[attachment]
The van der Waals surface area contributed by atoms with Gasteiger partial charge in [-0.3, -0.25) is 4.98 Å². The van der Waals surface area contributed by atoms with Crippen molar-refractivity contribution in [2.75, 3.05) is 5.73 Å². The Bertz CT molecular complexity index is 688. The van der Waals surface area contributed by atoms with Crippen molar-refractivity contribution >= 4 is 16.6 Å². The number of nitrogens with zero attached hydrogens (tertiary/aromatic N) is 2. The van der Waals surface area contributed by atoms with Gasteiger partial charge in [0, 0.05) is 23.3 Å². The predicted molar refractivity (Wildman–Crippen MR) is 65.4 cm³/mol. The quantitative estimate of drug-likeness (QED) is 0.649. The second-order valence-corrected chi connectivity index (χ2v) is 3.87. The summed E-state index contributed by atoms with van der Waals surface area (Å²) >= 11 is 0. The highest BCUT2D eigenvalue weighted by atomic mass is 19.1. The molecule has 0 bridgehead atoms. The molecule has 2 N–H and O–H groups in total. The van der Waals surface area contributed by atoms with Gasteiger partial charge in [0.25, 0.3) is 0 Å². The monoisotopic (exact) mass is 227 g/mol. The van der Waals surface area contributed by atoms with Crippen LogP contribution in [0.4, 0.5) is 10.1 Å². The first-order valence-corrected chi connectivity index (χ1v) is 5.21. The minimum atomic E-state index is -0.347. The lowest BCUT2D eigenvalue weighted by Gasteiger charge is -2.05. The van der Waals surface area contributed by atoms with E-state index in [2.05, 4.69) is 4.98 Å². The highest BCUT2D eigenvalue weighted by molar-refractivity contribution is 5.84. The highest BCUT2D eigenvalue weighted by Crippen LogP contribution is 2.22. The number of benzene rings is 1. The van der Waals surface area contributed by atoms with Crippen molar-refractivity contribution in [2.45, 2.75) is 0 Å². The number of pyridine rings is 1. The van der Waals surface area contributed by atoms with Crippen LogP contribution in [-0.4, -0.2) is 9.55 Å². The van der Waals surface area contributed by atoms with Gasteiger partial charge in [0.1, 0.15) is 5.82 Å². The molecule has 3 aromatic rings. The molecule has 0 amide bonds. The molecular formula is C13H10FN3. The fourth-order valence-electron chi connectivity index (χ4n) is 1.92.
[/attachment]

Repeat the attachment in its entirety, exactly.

The van der Waals surface area contributed by atoms with Gasteiger partial charge in [-0.3, -0.25) is 4.98 Å². The van der Waals surface area contributed by atoms with Crippen molar-refractivity contribution in [2.75, 3.05) is 5.73 Å². The Bertz CT molecular complexity index is 688. The van der Waals surface area contributed by atoms with Crippen molar-refractivity contribution >= 4 is 16.6 Å². The number of nitrogens with zero attached hydrogens (tertiary/aromatic N) is 2. The van der Waals surface area contributed by atoms with Gasteiger partial charge in [0, 0.05) is 23.3 Å². The predicted molar refractivity (Wildman–Crippen MR) is 65.4 cm³/mol. The quantitative estimate of drug-likeness (QED) is 0.649. The second-order valence-corrected chi connectivity index (χ2v) is 3.87. The summed E-state index contributed by atoms with van der Waals surface area (Å²) >= 11 is 0. The highest BCUT2D eigenvalue weighted by atomic mass is 19.1. The molecule has 0 bridgehead atoms. The molecule has 2 N–H and O–H groups in total. The van der Waals surface area contributed by atoms with Gasteiger partial charge in [0.25, 0.3) is 0 Å². The monoisotopic (exact) mass is 227 g/mol. The van der Waals surface area contributed by atoms with Crippen LogP contribution in [0.4, 0.5) is 10.1 Å². The first-order valence-corrected chi connectivity index (χ1v) is 5.21. The minimum atomic E-state index is -0.347. The lowest BCUT2D eigenvalue weighted by Gasteiger charge is -2.05. The van der Waals surface area contributed by atoms with E-state index in [2.05, 4.69) is 4.98 Å². The highest BCUT2D eigenvalue weighted by molar-refractivity contribution is 5.84. The highest BCUT2D eigenvalue weighted by Crippen LogP contribution is 2.22. The number of benzene rings is 1. The van der Waals surface area contributed by atoms with Crippen molar-refractivity contribution in [2.45, 2.75) is 0 Å². The number of pyridine rings is 1. The van der Waals surface area contributed by atoms with Crippen LogP contribution in [-0.4, -0.2) is 9.55 Å². The van der Waals surface area contributed by atoms with Gasteiger partial charge in [0.1, 0.15) is 5.82 Å². The molecule has 3 aromatic rings. The molecule has 0 amide bonds. The molecular formula is C13H10FN3. The fourth-order valence-electron chi connectivity index (χ4n) is 1.92.